Gone are the days when one needed to make up his energy drink himself before hitting the gym for a long workout session. Today, energy boosters are ubiquitous, and each brand claims to be backed by science, featuring the typical image of a scientific lab filled with white-coated people doing tests in their ads.
The question is, all these claims aside, do energy drinks really work? Can they replace your morning jolt, pre-workout, or bananas before hitting the gym for an intense training session? Or is the whole thing a mere marketing ploy designed to get you to spend money on a useless beverage? Let’s find out!
How Effective Are Energy Drinks?
There is no sense denying it; coffee is not doing it anymore, it just lost its charm.
In a world where coffee shops are around every corner, our tolerance to caffeine coming from the go juice has increased, which triggered the increasing the demand for something stronger.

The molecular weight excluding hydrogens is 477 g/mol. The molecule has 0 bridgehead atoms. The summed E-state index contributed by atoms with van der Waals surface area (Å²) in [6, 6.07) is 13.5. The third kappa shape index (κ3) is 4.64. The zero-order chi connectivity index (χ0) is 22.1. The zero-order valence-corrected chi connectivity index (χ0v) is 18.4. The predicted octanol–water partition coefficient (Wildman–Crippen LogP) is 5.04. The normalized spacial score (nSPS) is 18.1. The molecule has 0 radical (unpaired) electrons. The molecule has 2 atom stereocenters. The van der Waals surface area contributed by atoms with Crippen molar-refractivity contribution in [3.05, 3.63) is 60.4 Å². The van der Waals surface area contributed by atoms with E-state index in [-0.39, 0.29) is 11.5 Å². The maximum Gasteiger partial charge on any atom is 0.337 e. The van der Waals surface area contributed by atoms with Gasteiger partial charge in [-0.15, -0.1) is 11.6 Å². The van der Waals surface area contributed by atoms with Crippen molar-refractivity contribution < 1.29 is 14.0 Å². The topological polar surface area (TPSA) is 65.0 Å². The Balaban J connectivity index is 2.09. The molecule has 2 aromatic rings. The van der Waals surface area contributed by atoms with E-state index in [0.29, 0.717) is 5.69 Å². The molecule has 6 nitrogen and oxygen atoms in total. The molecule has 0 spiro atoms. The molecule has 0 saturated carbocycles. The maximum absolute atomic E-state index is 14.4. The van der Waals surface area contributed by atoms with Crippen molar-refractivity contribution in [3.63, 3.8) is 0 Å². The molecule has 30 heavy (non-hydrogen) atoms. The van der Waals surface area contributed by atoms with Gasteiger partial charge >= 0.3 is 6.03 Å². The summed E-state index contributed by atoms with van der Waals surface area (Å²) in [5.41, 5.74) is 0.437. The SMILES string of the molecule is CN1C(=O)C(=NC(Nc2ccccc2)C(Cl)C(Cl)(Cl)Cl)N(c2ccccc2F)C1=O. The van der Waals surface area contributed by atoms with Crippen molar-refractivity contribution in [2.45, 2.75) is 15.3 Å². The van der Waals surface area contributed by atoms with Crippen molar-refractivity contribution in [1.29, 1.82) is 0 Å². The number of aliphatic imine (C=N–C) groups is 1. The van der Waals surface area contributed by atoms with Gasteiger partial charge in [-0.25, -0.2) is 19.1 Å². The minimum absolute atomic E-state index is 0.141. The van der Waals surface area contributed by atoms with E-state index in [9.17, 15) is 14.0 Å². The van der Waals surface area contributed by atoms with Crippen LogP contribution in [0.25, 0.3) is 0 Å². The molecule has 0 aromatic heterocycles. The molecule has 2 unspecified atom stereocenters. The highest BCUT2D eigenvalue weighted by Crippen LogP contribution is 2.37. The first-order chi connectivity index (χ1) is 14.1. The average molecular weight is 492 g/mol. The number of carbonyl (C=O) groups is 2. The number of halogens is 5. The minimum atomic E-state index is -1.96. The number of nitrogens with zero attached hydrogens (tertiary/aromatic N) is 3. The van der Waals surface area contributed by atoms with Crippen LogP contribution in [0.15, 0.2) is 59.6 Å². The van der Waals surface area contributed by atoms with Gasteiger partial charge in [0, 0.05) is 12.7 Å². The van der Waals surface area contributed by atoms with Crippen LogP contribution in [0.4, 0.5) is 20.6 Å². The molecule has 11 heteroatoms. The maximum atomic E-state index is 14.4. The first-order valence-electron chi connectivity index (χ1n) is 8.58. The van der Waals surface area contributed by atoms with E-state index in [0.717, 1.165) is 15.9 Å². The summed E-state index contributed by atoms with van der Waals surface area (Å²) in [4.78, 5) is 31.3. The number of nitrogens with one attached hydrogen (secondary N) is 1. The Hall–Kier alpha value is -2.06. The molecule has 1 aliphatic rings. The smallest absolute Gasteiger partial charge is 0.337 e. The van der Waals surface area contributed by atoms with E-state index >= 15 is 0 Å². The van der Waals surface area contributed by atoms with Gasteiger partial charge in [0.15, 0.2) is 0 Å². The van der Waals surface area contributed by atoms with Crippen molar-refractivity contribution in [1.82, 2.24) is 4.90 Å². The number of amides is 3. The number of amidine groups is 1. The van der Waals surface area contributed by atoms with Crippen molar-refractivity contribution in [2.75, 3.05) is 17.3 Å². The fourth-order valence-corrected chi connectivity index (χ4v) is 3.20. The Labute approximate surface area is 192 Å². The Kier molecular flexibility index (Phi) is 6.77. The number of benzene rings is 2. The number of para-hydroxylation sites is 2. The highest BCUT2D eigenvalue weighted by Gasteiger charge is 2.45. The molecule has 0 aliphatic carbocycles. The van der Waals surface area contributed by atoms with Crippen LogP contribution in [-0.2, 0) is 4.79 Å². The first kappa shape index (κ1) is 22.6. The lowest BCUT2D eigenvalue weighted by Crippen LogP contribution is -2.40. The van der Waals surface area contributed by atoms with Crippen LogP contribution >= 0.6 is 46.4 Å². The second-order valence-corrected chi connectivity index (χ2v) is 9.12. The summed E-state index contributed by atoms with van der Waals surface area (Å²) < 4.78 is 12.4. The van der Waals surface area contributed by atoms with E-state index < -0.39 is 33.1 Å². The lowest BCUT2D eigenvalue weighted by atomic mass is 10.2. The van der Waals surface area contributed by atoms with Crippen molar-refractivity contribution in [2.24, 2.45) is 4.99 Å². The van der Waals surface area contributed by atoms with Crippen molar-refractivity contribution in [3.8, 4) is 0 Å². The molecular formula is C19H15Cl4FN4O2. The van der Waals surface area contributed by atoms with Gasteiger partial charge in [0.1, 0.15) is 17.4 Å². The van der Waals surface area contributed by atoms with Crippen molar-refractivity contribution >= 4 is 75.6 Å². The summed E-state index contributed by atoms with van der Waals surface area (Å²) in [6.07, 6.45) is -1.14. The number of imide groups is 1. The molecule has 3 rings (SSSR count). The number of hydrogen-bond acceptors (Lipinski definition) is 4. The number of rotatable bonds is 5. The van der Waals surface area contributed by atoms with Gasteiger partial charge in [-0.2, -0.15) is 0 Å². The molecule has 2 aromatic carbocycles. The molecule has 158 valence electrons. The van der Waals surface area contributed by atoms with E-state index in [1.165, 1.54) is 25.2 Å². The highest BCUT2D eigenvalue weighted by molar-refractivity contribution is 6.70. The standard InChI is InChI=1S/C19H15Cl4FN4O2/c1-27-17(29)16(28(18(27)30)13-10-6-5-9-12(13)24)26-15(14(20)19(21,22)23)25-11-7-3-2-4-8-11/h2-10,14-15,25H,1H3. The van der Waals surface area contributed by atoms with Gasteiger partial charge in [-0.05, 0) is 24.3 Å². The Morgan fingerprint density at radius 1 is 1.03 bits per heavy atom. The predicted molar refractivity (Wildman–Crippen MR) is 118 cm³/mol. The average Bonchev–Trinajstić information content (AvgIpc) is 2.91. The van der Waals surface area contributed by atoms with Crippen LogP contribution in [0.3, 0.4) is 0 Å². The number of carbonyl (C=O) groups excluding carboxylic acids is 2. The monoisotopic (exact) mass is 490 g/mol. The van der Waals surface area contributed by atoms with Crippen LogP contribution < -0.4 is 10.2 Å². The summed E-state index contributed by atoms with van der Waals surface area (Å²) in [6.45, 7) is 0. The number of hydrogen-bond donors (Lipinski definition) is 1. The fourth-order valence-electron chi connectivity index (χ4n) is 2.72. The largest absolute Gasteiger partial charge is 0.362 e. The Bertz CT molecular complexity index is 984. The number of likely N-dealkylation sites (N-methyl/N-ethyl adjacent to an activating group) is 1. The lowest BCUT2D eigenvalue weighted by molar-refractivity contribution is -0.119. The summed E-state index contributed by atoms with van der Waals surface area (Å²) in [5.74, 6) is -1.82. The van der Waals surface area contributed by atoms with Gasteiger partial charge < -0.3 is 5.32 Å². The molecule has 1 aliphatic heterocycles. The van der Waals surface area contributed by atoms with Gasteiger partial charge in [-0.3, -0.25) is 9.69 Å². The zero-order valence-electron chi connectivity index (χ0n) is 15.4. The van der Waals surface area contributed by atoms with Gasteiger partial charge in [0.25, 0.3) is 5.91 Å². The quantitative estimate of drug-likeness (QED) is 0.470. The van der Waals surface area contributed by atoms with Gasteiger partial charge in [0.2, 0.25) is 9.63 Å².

Something that would get you through your afternoon meetings or courses without you falling for slumber in the middle of them.
Something that can pump your workout and give you an energy boost during your training sessions.
Got the hint yet? Yes, we’re talking about energy drinks, a beverage that conquered the energy market and gave people what they needed in terms of both physical and mental performance.
Did you know that 4 billion cans of Red Bull were chugged around the world back in 2010? And that the global market value of energy drinks hit $43 billion back in 2016? We’re not even done yet. Did you know that the global sales volume of energy beverages reached around 11.5 billion liters in 2015?
If anything, all those numbers show that energy drinks aren’t a joke and that they are here to stay.
Energy drinks brands, including ours, aim at providing a new, modern, energetic solution for anyone seeking endurance, productivity, and performance anywhere around the world.
Are you trying to stay awake in class during the afternoon? No problem, gulp down a can of Rockstar, and you’re good to go.
Want an effective pre-workout that would boost both your energy and spirit during your training sessions? Sure, get yourself a can of Red Bull, your body will love the pump.